Neurology

A comprehensive review of the diagnosis and treatment of Parkinson’s disease dysphagia and aspiration




Congratulations to Drs Patel, Legacy, Hegland, Okun and Herndon on the publication of “A comprehensive review of the diagnosis and treatment of Parkinson’s disease dysphagia and aspiration,” in the July issue of Journal Expert Review of Gastroenterology & Hepatology.

Introduction

Bulbar dysfunction is common in Parkinson’s disease (PD) with more than 80% of affected individuals developing dysphagia during the course of the disease. Symptoms can begin in the preclinical stage and individuals may remain clinically asymptomatic for years. Furthermore, patients may be unaware of swallowing changes, which contributes to the difference between the prevalence of self-reported dysphagia and deficits identified during instrumental evaluations. Dysphagia is underrecognized and contributes to the development of aspiration pneumonia which is the leading cause of death in PD. Dysphagia in PD is complex and not completely understood. Both dopaminergic and nondopaminergic pathways likely underpin dysphagia.

Areas covered

This comprehensive review will cover the epidemiology, pathophysiology, clinical evaluation, and expert management of dysphagia and aspiration in patients with PD.

Expert Opinion

A multidisciplinary team approach is important to properly identify and manage PD dysphagia. Regular clinical screenings with objective instrumental assessments are necessary for early detection of dysphagia. Studies are needed to better understand the mechanism(s) involved in PD dysphagia, establish markers for early detection and progression, and develop evidence-based treatment options.

Article highlights

  • More than 80% of patients with PD develop dysphagia during the course of their disease, and it may occur even in pre-symptomatic stages.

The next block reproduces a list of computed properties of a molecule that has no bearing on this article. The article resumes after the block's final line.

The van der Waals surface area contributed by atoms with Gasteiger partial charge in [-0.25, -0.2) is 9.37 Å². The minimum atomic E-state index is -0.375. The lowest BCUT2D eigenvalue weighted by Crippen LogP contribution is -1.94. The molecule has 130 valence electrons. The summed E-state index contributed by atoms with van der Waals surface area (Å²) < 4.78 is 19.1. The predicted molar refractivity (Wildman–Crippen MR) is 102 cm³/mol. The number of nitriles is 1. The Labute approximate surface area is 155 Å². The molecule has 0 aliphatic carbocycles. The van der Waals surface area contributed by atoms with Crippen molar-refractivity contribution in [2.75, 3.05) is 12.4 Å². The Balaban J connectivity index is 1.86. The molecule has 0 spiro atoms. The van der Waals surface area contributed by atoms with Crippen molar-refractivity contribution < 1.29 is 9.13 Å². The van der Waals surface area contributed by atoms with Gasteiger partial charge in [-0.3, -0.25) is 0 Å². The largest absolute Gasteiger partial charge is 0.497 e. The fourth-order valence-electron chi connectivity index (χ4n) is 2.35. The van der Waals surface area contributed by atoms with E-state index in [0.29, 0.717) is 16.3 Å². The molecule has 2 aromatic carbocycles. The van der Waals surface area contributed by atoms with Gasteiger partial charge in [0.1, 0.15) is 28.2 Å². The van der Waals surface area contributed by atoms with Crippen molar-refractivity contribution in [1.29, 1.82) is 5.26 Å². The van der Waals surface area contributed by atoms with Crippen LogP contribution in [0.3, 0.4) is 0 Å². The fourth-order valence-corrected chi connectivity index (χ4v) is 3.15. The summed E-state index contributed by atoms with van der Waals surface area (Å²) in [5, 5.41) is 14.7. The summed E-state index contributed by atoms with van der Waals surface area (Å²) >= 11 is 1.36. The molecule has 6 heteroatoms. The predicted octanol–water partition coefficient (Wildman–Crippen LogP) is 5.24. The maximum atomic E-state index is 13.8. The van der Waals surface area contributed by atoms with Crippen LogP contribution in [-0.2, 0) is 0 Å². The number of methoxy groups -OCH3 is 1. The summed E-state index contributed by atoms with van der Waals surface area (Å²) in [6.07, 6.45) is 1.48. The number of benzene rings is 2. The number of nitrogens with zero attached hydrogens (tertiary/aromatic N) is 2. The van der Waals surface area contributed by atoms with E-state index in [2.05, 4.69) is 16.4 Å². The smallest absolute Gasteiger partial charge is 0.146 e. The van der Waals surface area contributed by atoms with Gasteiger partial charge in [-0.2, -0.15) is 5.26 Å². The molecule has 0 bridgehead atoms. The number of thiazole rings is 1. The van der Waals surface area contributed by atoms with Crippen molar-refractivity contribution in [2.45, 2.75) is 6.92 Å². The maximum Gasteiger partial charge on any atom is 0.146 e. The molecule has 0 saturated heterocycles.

• PD dysphagia is associated with aspiration pneumonia, which is the most frequent cause of PD related death.

  • Routine screening for dysphagia with swallowing-specific questionnaires and/or clinical bedside swallow evaluation, as well as instrumental evaluation utilizing either videofluoroscopic swallow study (also known as modified barium swallow study) or fiberoptic endoscopic evaluation of swallowing are necessary for detection of dysphagia.

  • Management of dysphagia includes compensatory strategies (i.e. postural changes, pacing of bites and sips, bolus volume, etc.), diet modifications, and exercises aimed to strengthen muscles, improve airway safety, and swallow efficiency.

  • Clinical predictors of dysphagia in patients with PD include Hoehn and Yahr greater than 3 (advanced PD), dementia, anterior spillage of food and/or liquid from oral cavity (i.e. drooling), weight loss, and a body mass index of <20 kg/m2.

  • There is one randomized clinical study revealing that expiratory muscle strength training (EMST) may be helpful in the prevention of aspiration in PD.

  • A multidisciplinary team approach for early detection and management of dysphagia can improve quality of life, swallowing safety and efficiency, nutrition, and hydration.

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